Publication date: 01 July 2013
First Line - "Ricky Ramirez's parents stood on the other side of the door, speaking in hushed tones with the doctors."
"In beautiful, crumbling Old Havana, Canadian detective Mike Ellis hopes the sun and sand will help save his troubled marriage. He doesn't yet know that it's dead in the water - much like the little Cuban boy last seen begging the Canadian couple for a few pesos. For Inspector Ricardo Ramirez, head of the Major Crimes Unit of the Cuban National Revolutionary Police, finding his prime suspect isn't a problem - Cuban law is. He has only seventy-two hours to secure an indictment and prevent a vicious killer from leaving the island. But Ramirez has his own troubles. He's dying of the same dementia that killed his grandmother, an incurable disease that makes him see the ghosts of victims of unsolved murders. As he races against time, the dead haunt his every step."
Book #1 in the Inspector Ramirez Mystery series.
I don't read many crime thrillers but I was drawn to this one for two reasons. The first is pretty shallow but I really, really love this cover and it drew me in. I just think it's one of the best covers I've seen in a long time. The second reason was the mention in the blurb that the main character, Inspector Ramirez, can see the ghosts of unsolved murder victims. I'm in!
The fact that it's a police procedural set in Cuba was also a draw for me. I know not the first thing about Cuba so thought it would be an interesting move away from the usual US/UK crime settings. It was an eye opener as to Cuban politics, everyday living and laws. It's not a place I've ever considered visiting but I definitely wouldn't want to travel there now. It sounds like a scary place. What I wasn't aware of (and had I known before starting it I would never have picked it to read) was that the murder victim is a little Cuban boy and that child abuse, rape and pedophilia are strong themes. I mention this in case it's a deciding factor for anyone else but I can also confirm that those themes are dealt with on an 'after the fact' basis and are not dwelt on unnecessarily.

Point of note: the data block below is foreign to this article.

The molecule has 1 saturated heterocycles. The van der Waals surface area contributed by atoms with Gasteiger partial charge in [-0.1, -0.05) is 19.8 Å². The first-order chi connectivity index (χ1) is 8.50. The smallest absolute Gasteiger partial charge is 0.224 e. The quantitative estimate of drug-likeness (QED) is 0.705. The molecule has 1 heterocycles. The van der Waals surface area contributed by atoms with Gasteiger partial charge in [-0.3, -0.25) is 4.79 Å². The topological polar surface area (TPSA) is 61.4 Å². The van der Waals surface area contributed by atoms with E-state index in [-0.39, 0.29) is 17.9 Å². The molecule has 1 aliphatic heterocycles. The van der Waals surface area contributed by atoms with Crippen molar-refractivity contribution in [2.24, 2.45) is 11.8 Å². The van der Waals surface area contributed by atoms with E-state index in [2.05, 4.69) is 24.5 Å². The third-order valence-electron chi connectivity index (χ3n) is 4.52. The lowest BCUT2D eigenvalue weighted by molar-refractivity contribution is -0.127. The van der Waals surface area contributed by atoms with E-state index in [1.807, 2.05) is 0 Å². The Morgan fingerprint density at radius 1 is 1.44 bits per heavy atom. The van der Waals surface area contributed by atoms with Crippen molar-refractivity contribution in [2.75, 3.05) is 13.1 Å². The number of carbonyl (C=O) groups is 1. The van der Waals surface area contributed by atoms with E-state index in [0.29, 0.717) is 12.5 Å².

As to the story itself... I liked it a lot. Interesting, exciting, puzzling all the things you'd expect from a crime thriller. I wasn't sure if I was supposed to like Inspector Ramirez though. He's the main character and I'll be honest, it took me almost 3/4 of the book to warm to him and even now I'm still not 100% sure about him... I suppose it comes with the territory but he just seemed so blinkered and judgmental and sure of himself. I think he might take a bit of time to grow on me. All the other characters came alive for me and there was more to them than met the eye. I liked the setting, I liked the twists and turns and even though I guessed at the twist at the end I liked that too. I thought it was a great story. Perhaps parts of the ending were a little unbelievable but easy to overlook when the story was so strong.
What disappointed me most though was the lack of 'ghosts of unsolved murder victims'. Since they were mentioned in the synopsis I had thought that they'd play a bigger role but really they were few and far between and in the background mostly. I'd have liked more involvement from them. They were interesting and so was the Inspector's interaction with them...or would have been if it was given more page time. I'm hopeful that maybe that side of things will take off a bit more in the next book(s) which I will definitely read. I've got the next Inspector Ramirez mystery all lined up.
A note of warning - 'Midnight in Havana' is a renamed edition of 'Beggar's Opera' which has been republished for the UK market. Given a new name and new cover but the same book nevertheless. I very nearly bought that other one thinking it was a different book. It's not mentioned in the blurb anywhere (at time of writing) so thought it worth noting.